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How to Drain a Vespa Gas Tank

Updated April 17, 2017

Draining gas from a Vespa gas tank is not as easy as draining gas from a car. Before you can drain gas from a Vespa scooter, it is often necessary to first remove its gas tank, especially in older scooter models. Special tools obtained from a Vespa parts supplier are also required to do the job. Chances are they may not be readily available in your neighbourhood car supply store.

Locate the steel gas tank under the Vespa's seat. Use a ratchet extension and a crow's foot wrench to remove its nut. If yours is a rear-mounted cap, you will need to modify the wrench to remove the nut and then the tank.

After the tank is removed, pour lacquer thinner into it, followed by ball bearings and nuts and bolts. Shake the tank. You can use the thinner alone if the tank isn't rusted or if fuel has not thickened.

Wear eye goggles and cleaning gloves. Plug the tank's hole with a cork and pour muriatic acid into it. Then screw the cap back on and shake the tank with vigour, if it is badly rusted. Next, drain the acid completely into a receptacle.

After the last drop of acid has been drained, dry out the tank with an air compressor or by spraying WD-40 into it.

Thoroughly inspect every inch of the tank, checking for rust holes or pinholes. If rust remains, including loose rust, repeat Steps 3 and 4. Make a final inspection and decide if your current tank is still usable or if it needs to be replaced with a new tank.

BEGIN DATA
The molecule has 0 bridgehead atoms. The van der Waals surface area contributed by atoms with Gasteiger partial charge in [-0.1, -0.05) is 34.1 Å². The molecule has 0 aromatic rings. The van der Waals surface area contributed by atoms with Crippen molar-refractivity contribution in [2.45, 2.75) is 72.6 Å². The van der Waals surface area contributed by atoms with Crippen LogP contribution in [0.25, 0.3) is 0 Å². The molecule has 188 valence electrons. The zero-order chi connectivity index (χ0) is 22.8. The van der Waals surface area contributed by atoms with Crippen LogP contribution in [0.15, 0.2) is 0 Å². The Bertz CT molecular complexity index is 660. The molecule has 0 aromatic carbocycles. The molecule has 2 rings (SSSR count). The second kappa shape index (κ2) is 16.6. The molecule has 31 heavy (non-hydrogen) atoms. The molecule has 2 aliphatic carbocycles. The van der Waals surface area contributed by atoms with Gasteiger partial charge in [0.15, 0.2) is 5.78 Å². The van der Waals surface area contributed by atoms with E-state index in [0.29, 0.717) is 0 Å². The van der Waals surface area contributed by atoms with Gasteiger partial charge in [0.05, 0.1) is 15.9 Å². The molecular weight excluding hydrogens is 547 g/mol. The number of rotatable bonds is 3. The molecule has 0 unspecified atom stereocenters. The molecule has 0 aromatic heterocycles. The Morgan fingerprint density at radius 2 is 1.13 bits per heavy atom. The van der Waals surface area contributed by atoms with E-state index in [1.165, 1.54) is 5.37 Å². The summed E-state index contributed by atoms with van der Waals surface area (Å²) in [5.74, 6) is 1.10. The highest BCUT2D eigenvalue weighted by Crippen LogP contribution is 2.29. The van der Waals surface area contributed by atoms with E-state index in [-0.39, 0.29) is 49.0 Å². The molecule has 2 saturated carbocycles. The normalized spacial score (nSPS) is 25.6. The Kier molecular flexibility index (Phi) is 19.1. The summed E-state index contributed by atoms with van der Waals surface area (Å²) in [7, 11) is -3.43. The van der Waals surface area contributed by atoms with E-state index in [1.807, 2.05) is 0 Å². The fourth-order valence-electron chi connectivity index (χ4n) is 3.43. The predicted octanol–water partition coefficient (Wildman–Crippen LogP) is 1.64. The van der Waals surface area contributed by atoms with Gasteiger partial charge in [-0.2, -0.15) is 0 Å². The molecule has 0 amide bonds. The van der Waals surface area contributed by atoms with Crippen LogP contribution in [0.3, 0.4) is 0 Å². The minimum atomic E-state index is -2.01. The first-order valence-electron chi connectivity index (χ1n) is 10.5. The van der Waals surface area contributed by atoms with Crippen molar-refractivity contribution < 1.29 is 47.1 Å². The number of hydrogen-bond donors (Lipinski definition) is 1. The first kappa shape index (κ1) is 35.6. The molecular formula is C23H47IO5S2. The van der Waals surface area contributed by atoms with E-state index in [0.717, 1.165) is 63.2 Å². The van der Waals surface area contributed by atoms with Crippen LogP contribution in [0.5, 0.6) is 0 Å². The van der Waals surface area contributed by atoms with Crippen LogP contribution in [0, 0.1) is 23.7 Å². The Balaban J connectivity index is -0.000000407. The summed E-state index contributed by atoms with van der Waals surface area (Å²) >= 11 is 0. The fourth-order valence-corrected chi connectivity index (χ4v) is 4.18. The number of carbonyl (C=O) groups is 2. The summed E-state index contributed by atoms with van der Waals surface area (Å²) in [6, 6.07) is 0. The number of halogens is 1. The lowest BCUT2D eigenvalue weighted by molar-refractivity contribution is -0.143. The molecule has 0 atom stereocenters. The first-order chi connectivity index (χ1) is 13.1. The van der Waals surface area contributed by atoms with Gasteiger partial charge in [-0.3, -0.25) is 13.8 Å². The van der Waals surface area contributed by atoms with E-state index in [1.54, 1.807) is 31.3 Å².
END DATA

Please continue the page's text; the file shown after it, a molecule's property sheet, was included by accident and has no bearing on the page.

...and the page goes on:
Finish the process for usable tanks by taking it to a professional who can seal its inside using correct sealers and sealing techniques. Do not attempt to do this process, as improper handling may damage your tank.

Tip

All Vespa gas tanks are located under the scooter's seat.

Warning

Old or bad fuel clogs the Vespa scooter's filter and carburettor. Do not let unused fuel sit inside your tank over long periods.

Things You'll Need

  • Ratchet extension
  • Crow's foot wrench
  • Lacquer thinner
  • Ball bearings and nuts and bolts
  • Eye goggles
  • Cleaning gloves
  • 1 quart muriatic acid
  • 1 piece of cork
  • Air compressor or WD-40
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About the Author

Todd Campitelli has been a writer for over 11 years and has been writing on all topics from health care to education for websites all across the World Wide Web. He earned his Bachelor of Fine Arts in film and television production from New York University and is currently working on a master's degree in entertainment business.